OK, We Tried. The Iranians Aren’t Interested In Negotiations.
Lots of hand-wringing on the right over the dispatch of a State department senior official, William Burns, to meet with senior Iranian officials in Geneva. Seems like a necessary “last chance” offer to me, and Iran has apparently rejected it:
A U.S. decision to bend policy and sit down with Iran at nuclear talks fizzled Saturday, with Iran stonewalling Washington and five other world powers on their call to freeze uranium enrichment.
In response, the six gave Iran two weeks to respond to their demand, setting the stage for a new round of U.N. sanctions.
Iran’s refusal to consider suspending enrichment was an indirect slap at the United States, which had sent Undersecretary of State William Burns to the talks in hopes the first-time American presence would encourage Tehran into making concessions.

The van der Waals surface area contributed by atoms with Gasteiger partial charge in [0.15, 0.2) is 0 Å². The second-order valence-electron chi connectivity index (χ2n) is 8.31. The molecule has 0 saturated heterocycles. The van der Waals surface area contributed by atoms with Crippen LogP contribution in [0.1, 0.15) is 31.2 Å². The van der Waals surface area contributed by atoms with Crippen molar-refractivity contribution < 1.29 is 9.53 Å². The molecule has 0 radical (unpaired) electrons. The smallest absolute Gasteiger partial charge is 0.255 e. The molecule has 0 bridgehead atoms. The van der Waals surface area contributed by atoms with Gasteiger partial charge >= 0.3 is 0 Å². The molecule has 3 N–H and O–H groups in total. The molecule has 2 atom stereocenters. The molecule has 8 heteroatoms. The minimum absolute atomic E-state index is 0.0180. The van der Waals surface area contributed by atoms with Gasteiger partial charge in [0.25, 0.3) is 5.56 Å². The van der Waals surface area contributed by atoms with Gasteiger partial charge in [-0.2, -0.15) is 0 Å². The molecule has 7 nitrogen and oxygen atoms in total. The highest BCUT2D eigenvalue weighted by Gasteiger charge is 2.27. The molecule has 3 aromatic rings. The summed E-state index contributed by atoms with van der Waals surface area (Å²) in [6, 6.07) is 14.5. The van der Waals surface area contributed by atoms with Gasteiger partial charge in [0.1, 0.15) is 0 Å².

Officials and diplomats refused to characterize the timeframe as an ultimatum, but it appeared clear that Iran now has a de-facto deadline to show flexibility.
The Bush Administration has done everything a superpower can do except use military action. Iran’s mullahs come to the conclusion that the U.S. and Israel either will not or cannot stop their nuclear ambitions. If strikes are launched against the mullahs’ nuclear facilities, the U.S. will have tried every avenue to stop the program without resort to bombing. but Iran is an outlaw regime and it does not care a bit what the world demands of it.